Siwashing it out once in Siuslaw Forest
Break-ups & Vexed Love
Afterward, the compromise.
Bodies resume their boundaries.
These legs, for instance, mine.
Your arms take you back in.
Spoons of our fingers, lips
admit their ownership.
The bedding yawns, a door
blows aimlessly ajar
and overhead, a plane
singsongs coming down.
Nothing is changed, except
there was a moment when
the wolf, the mongering wolf
who stands outside the self
lay lightly down, and slept.
You love your friend, so you fly across the country to see her.
Your friend is grieving. When you look at her, you see that something’ s missing.
You look again. She seems all there: reading glasses, sarcasm, leather pumps.
What did you expect? Ruins? Demeter without arms in the British Museum?
Your friend says she believes there’ s more pain than beauty in the world.
When Persephone was taken, Demeter damned the world for half the year.
The other half remained warm and bountiful; the Greeks loved symmetry.
Sometimes with one I love I fill myself with rage for fear I effuse unreturn’ d love,
But now I think there is no unreturn’ d love, the pay is certain one way or another
(I loved a certain person ardently and my love was not return’ d,
Yet out of that I have written these songs).
When I go away from you
The world beats dead
Like a slackened drum.
I call out for you against the jutted stars
And shout into the ridges of the wind.
Streets coming fast,
One after the other,
Wedge you away from me,
And the lamps of the city prick my eyes
So that I can no longer see your face.
Why should I leave you,
To wound myself upon the sharp edges of the night?
Beshrew that heart that makes my heart to groan
For that deep wound it gives my friend and me:
Is’ t not enough to torture me alone,
But slave to slavery my sweet’ st friend must be?
Me from myself thy cruel eye hath taken,
And my next self thou harder hast engrossed;
Of him, myself, and thee I am forsaken,
A torment thrice threefold thus to be crossed.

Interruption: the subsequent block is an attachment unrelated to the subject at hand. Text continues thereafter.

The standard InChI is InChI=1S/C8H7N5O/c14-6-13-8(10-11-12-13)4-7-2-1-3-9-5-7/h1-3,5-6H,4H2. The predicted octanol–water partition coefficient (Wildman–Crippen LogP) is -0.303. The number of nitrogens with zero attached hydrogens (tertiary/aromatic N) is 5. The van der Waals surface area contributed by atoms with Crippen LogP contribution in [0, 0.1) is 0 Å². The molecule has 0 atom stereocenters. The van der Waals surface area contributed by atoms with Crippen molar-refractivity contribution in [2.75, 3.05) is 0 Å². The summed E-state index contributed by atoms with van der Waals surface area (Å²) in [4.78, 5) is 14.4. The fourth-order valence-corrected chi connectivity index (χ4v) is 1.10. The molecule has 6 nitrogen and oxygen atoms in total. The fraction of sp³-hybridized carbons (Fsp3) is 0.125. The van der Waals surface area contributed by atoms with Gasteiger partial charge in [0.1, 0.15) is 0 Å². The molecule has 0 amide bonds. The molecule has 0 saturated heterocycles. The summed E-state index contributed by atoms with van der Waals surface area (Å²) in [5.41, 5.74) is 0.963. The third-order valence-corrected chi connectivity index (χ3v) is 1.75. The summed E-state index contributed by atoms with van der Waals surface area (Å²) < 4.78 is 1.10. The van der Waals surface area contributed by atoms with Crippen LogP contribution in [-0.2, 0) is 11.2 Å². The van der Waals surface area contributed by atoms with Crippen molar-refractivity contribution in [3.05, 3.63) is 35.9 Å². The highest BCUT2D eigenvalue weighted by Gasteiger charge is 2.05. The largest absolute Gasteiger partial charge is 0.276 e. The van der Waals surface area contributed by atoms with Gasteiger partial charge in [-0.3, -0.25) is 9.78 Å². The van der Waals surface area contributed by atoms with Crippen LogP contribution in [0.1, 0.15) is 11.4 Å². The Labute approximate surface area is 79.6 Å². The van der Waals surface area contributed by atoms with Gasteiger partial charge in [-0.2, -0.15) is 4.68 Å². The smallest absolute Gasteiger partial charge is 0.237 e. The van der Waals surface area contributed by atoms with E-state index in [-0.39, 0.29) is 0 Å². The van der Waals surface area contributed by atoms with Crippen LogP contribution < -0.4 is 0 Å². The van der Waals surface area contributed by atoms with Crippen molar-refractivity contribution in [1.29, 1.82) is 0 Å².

Prison my heart in thy steel bosom's ward,
But then my friend's heart let my poor heart bail;
Whoe’ er keeps me, let my heart be his guard:
O, call not me to justify the wrong
That thy unkindness lays upon my heart;
Wound me not with thine eye but with thy tongue;
Use power with power, and slay me not by art.
Tell me thou lov’ st elsewhere; but in my sight,
Dear heart, forbear to glance thine eye aside;
What need’ st thou wound with cunning when thy might
Is more than my o’ erpressed defense can bide?
Let me excuse thee: ah, my love well knows
Her pretty looks have been mine enemies;
And therefore from my face she turns my foes,
If but some vengeful god would call to me
From up the sky, and laugh: “Thou suffering thing,
Know that thy sorrow is my ecstasy,
That thy love's loss is my hate's profiting!”
Then would I bear it, clench myself, and die,
Steeled by the sense of ire unmerited;
Half-eased in that a Powerfuller than I
Had willed and meted me the tears I shed.
And what is love? It is a doll dress’ d up
For idleness to cosset, nurse, and dandle;
A thing of soft misnomers, so divine
That silly youth doth think to make itself
Divine by loving, and so goes on
Yawning and doting a whole summer long,
Till Miss’ s comb is made a pearl tiara,
And common Wellingtons turn Romeo boots;
Then Cleopatra lives at number seven,
And Antony resides in Brunswick Square.
Fools! if some passions high have warm’ d the world,
If Queens and Soldiers have play’ d deep for hearts,
You left me – Sire – two Legacies –
A Legacy of Love
A Heavenly Father would suffice
Had He the offer of –
You left me Boundaries of Pain –
Capacious as the Sea –
Between Eternity and Time –
Your Consciousness – and me –